My name is Dan and I’m a technoholic.
I was raised before the advent of DVD players in cars and iPads at the dinner table. I never knew about tweeting or Facebook or Instagram or blogging. The sole forms of social interaction I was aware of as a kid involved a jungle gym and a sticker book. It was only in high school that ICQ—a prehistoric form of instant messaging—was first incorporated into my cultural vocabulary.
I often wonder what my childhood would have been like had I been exposed to all the ridiculous forms of social interaction and numerous technological distractions that I have at my disposal now. Would I still have experienced the flutter of butterflies in my stomach after asking my crush for an extra pen in science class if I had known they were a chronic over-sharer on Twitter? Would I have studied as hard for exams if I knew the answers were posted on a friend’s Tumblr? It’s hard to say. But if I were to take my current dependence on all these new digital distractions as any indication, I’m thankful I had a few years growing up where my focus was on interacting with actual human beings.
In my head I’m a purist that doesn’t require anything but a group of good friends and a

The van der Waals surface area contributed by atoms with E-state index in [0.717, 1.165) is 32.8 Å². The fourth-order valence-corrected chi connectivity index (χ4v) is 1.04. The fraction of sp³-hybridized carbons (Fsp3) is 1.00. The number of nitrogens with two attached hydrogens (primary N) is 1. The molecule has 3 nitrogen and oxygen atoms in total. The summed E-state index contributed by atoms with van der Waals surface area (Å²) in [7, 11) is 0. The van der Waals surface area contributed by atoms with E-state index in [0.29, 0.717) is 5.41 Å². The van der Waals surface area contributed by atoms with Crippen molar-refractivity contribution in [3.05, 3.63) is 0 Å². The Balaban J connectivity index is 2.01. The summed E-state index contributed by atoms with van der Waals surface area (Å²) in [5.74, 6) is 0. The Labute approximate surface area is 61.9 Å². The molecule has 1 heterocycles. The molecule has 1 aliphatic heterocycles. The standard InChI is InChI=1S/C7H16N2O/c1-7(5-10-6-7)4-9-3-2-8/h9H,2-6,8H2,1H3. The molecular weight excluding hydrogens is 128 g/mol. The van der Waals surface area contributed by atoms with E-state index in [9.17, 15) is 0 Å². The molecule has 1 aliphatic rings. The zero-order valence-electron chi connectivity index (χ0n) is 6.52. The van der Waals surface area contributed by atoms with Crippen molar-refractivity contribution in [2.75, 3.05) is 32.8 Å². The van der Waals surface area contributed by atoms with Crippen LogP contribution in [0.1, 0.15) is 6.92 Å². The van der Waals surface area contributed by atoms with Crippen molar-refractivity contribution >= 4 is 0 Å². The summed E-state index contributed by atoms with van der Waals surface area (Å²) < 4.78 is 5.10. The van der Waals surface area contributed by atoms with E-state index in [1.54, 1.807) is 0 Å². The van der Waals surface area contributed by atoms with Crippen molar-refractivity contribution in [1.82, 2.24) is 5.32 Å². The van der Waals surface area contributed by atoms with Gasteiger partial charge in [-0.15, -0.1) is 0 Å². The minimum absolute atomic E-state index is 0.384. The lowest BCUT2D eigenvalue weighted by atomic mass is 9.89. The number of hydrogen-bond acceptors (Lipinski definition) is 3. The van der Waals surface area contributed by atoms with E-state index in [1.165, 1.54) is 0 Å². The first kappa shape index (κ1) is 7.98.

bottle of wine. In reality, I’m co-dependent on my iPhone and fully conscious of the fact that my attention span is corroding.
I’ll be the first to judge parents who allow their kids to watch movies on their laptops in a restaurant—a shocking display of familial disconnection I witnessed not too long ago. But then again, how can I judge them when I occasionally check my phone at dinner? It’s a problem, I know. But at least I’m able to admit it—isn’t that the first step to recovery?
The reason I bring this whole issue up is because in sitting down to write this column I had an out-of-body experience: For a brief moment I was able to look down and see myself attempting to write. I had my phone by my side, my iPod playing on my portable speaker system and a computer screen-tiled with a hundred open windows. I wasn’t experiencing writer’s block, I was experiencing
a stimulation overdose!
It was a moment of clarity; a moment from which I was able to acknowledge that I have a problem. Over a decade after leaving my parents’ home and venturing out on my own, I’ve completely spoiled myself—something my parents spent the better part of their lives making sure didn’t happen (partly because they wanted me to know the value of a dollar and partly because they knew that I teetered on the brink of ADD, and overstimulation would have pushed me over the edge—turns out they were right on both accounts).
So I suppose, looking back, I’m glad my childhood was free of all of these modern toys; that I know what it was like to have never had a cellphone vibrating in my pocket; that there are a few early chapters in my life where “tagging” someone was merely a game played in a park.
I know I’m not alone—Apple must be ruining so many more lives than just mine—so my question is this: Where do we go from here? If I were really savvy I’d invest in rehab facilities for the electronically addicted. But at the moment I don’t think I have the focus to follow through on the idea.